Tennessee’s Evan Russell Tells Tomi Lahren He Was Dealing With ‘A lot Of Stress And Anxiety’ Before Absence

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The Tennessee Baseball team had the best season in program history, thanks to the play of a team that seemed to find the right buttons to push with a roster full of talent. But, just because you are playing on the No.1 team in the country, it doesn’t mean everything is going according to plan, especially for one of the Vols star players.

The news that came out on that Friday of Tennessee’s opening game in the Regional before Alabama State game. was a bit shocking. The Vols would be missing starting catcher Evan Russell for unknown reasons, with the athletic department only releasing a statement saying Tony Vitello would address it after the game. Well, this led to social media speculation that didn’t paint Russell in the best light. There were reports of cheating, suspension and more ludicrous explanations that filled the internet until a broadcaster during the Oklahoma State vs. Missouri State game decided to take it a step further, basing his claims off a twitter report from a known Arkansas troll. By the way, it’s not the Razorbacks fan’s fault this happened, it was the announcer who didn’t research his source.

ESPN announcer Troy Eklund, a former Arkansas outfielder, made the claim that Evan Russell had failed a drug test for PED’s, while also making the claim that Evan would be done for the year. It got to a point on Friday night where I was fielding phone calls from multiple people that cover the SEC, trying to figure out what was going on in Knoxville. It should be noted that Troy Eklund is not a regular figure on ESPN, mainly handling secondary broadcasts.

During an appearance on the Tomi Lahren show on Wednesday night, the former Tennessee catcher explained in his words what led to the moment where he decided to miss the Friday game. It all stemmed from pressure and anxiety that he felt was overwhelming him, especially with the focus all season being on him playing a new position.

“You know ironically it came from kind of media, you know, looking for fulfillment with people’s opinions on how I was playing. Just a lot of stress and anxiety I had built up over the season. A lot of people had felt since I had changed positions and learned a completely new position, I was the weakest part of the team. I was kinda the chance for other teams to take down a really good team, a really talented team.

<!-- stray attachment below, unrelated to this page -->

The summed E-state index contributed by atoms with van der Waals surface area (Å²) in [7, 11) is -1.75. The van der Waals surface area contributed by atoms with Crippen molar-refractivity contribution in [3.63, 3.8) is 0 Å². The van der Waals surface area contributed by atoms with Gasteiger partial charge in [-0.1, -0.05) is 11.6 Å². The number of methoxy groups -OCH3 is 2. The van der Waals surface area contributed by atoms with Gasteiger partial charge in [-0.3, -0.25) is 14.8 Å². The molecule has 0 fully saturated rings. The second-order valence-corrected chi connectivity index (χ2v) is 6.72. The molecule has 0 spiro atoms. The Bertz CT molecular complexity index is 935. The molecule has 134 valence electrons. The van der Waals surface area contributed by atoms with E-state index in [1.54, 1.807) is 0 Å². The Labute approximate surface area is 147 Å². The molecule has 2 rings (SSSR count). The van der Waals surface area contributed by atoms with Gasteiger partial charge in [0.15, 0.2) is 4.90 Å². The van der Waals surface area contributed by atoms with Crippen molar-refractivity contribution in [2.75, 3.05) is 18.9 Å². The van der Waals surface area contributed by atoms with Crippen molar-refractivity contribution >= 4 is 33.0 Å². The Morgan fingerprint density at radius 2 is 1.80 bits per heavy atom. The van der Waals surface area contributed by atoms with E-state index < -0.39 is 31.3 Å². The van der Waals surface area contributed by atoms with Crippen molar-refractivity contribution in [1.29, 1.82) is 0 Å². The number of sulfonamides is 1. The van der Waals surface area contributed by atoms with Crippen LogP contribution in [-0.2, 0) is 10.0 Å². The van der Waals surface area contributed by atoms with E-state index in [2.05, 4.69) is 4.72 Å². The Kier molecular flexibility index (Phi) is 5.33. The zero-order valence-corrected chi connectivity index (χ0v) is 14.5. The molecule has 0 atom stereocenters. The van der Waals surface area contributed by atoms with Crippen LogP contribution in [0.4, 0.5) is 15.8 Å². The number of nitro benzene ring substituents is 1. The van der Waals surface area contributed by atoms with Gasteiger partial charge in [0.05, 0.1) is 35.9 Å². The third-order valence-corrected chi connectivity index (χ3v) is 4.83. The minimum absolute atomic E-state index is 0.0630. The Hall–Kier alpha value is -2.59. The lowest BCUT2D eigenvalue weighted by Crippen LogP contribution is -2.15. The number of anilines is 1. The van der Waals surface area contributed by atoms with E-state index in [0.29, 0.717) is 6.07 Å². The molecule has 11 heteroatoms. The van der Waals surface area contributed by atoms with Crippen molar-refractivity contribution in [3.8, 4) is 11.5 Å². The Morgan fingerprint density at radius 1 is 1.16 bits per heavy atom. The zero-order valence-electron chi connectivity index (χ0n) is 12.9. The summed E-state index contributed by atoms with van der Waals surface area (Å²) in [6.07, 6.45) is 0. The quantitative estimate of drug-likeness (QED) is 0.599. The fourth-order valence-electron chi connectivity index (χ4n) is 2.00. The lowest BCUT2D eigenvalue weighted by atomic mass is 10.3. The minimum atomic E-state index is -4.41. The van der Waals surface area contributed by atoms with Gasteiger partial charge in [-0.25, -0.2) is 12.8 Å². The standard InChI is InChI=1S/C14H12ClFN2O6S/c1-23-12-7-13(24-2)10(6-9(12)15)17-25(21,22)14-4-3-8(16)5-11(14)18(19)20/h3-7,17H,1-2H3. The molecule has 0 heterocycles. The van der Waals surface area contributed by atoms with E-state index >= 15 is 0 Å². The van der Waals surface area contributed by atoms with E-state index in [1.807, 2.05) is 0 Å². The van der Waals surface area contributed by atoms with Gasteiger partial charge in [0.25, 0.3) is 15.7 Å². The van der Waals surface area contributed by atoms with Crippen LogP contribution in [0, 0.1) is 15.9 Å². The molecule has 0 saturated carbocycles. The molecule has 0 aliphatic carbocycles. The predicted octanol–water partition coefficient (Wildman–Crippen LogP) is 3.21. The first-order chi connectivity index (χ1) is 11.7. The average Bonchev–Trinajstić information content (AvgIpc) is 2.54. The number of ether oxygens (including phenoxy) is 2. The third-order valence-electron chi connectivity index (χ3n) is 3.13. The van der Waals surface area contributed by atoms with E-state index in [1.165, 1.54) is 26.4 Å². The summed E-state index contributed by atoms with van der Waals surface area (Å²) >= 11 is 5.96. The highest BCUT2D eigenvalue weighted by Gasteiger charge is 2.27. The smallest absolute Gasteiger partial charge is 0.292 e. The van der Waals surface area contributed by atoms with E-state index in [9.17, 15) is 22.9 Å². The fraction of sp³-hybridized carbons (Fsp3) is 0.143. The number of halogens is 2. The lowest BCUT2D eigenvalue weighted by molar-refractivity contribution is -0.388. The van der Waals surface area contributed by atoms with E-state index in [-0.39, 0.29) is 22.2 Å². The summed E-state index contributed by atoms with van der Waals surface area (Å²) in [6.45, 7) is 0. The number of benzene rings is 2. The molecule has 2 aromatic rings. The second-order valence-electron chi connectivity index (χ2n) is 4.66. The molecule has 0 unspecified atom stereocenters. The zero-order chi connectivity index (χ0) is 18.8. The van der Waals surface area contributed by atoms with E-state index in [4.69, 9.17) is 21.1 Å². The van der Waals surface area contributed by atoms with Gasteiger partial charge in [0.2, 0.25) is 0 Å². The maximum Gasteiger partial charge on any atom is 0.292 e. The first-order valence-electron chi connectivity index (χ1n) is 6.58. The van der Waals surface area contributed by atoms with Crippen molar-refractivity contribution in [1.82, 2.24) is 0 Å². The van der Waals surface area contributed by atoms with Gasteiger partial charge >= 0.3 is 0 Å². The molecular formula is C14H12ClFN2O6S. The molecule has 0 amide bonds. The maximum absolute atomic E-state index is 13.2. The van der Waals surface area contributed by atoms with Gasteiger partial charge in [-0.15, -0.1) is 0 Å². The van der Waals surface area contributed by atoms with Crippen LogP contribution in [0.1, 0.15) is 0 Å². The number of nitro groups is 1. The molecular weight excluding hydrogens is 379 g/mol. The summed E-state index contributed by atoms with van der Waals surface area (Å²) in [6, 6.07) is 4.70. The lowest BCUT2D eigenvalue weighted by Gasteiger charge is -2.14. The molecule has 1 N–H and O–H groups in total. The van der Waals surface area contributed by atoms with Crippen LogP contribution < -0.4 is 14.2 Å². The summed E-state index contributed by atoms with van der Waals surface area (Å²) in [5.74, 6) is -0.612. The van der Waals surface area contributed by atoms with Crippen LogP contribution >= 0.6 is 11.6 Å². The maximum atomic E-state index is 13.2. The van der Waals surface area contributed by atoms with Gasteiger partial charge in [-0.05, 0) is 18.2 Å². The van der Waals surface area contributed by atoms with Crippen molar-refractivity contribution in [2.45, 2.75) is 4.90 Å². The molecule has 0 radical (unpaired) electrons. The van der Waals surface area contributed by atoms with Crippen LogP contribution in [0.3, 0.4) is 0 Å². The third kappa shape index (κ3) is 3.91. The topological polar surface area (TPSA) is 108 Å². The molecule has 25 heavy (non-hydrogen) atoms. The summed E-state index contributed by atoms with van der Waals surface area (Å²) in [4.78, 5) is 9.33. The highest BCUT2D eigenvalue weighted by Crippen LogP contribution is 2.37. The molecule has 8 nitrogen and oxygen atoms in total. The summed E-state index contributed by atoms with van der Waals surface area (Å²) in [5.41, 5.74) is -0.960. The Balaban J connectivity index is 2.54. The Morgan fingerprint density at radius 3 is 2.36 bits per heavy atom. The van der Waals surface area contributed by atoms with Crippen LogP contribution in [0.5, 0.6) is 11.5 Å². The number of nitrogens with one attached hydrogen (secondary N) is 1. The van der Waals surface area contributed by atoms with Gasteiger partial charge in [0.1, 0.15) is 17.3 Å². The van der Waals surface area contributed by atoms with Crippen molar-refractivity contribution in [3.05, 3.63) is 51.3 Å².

“So, a lot of that pressure was really building up,” Russell added. “You know, I didn’t handle it correctly of missing a game. I’ll have to live with the decision of running from the pressure and bailing on my teammates. I really think that it’s a good thing that we won the game after that, because if I didn’t show I was able to play again there would be a lot of people that would still be convinced that I was suspended for PED’s.”

For the full interview, click on the link below.

After the Tennessee Athletic department started making phone calls to ESPN representatives, loudly making their voice be heard about the egregious statement made on air, the network made Eklund read an apology during the Oklahoma State vs. Grand Canyon game the following day.

“I’d like to take this opportunity to apologize to Tennessee’s Evan Russell and the Volunteer program for inaccurate, unsourced information I used Friday night during the Stillwater Regional,” Eklund said during Missouri State vs. Grand Canyon on Saturday. “It was used in error and should not have been referenced. I regret any hurt or harm that it might have caused.”

We all know how the Tennessee season ended, with the Vols losing to Notre Dame and not having the opportunity to finish the year on a high note. But in the case of Evan Russell, he will join a long list of players that will be hard to forget in Knoxville. It’s a good thing that he decided to fully explain what was going on, putting it to bed and moving on with his next goals in life.

Written by Trey Wallace

Trey Wallace is the host of The Trey Wallace Podcast that focuses on a mixture of sports, culture, entertainment along with his perspective on everything from College Football to the College World Series.

Wallace has been covering college sports for 15 years, starting off while attending the University of South Alabama. He’s broken some of the biggest college stories including the Florida football “Credit Card Scandal” along with the firing of Jim McElwin and Kevin Sumlin. Wallace also broke one of the biggest stories in college football in 2020 around the NCAA investigation into recruiting violations against Tennessee football head coach Jeremy Pruitt.

Wallace also appears on radio across seven different states breaking down that latest news in college sports.

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